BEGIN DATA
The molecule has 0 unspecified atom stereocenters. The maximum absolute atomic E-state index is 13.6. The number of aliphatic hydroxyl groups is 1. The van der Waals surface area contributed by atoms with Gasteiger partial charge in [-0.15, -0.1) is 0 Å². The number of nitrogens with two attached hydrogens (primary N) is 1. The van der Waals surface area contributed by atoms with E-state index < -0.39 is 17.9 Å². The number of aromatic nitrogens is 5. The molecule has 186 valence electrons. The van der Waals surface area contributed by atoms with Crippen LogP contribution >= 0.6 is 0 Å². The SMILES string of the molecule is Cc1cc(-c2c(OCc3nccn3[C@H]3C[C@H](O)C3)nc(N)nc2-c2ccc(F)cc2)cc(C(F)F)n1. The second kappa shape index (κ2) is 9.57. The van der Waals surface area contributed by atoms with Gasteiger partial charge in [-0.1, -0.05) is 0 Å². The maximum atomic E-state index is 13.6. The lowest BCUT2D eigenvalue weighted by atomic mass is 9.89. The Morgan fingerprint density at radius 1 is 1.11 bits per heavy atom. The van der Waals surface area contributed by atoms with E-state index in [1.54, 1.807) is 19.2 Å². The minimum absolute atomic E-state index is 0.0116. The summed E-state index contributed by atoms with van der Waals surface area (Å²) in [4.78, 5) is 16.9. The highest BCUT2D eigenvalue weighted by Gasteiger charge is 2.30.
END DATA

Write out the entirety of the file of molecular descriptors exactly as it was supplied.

The molecule has 0 unspecified atom stereocenters. The maximum absolute atomic E-state index is 13.6. The number of aliphatic hydroxyl groups is 1. The van der Waals surface area contributed by atoms with Gasteiger partial charge in [-0.15, -0.1) is 0 Å². The number of nitrogens with two attached hydrogens (primary N) is 1. The van der Waals surface area contributed by atoms with E-state index < -0.39 is 17.9 Å². The number of aromatic nitrogens is 5. The molecule has 186 valence electrons. The van der Waals surface area contributed by atoms with Crippen LogP contribution >= 0.6 is 0 Å². The SMILES string of the molecule is Cc1cc(-c2c(OCc3nccn3[C@H]3C[C@H](O)C3)nc(N)nc2-c2ccc(F)cc2)cc(C(F)F)n1. The second kappa shape index (κ2) is 9.57. The van der Waals surface area contributed by atoms with Gasteiger partial charge in [-0.1, -0.05) is 0 Å². The maximum atomic E-state index is 13.6. The lowest BCUT2D eigenvalue weighted by atomic mass is 9.89. The Morgan fingerprint density at radius 1 is 1.11 bits per heavy atom. The van der Waals surface area contributed by atoms with E-state index in [1.54, 1.807) is 19.2 Å². The minimum absolute atomic E-state index is 0.0116. The summed E-state index contributed by atoms with van der Waals surface area (Å²) in [4.78, 5) is 16.9. The highest BCUT2D eigenvalue weighted by Gasteiger charge is 2.30.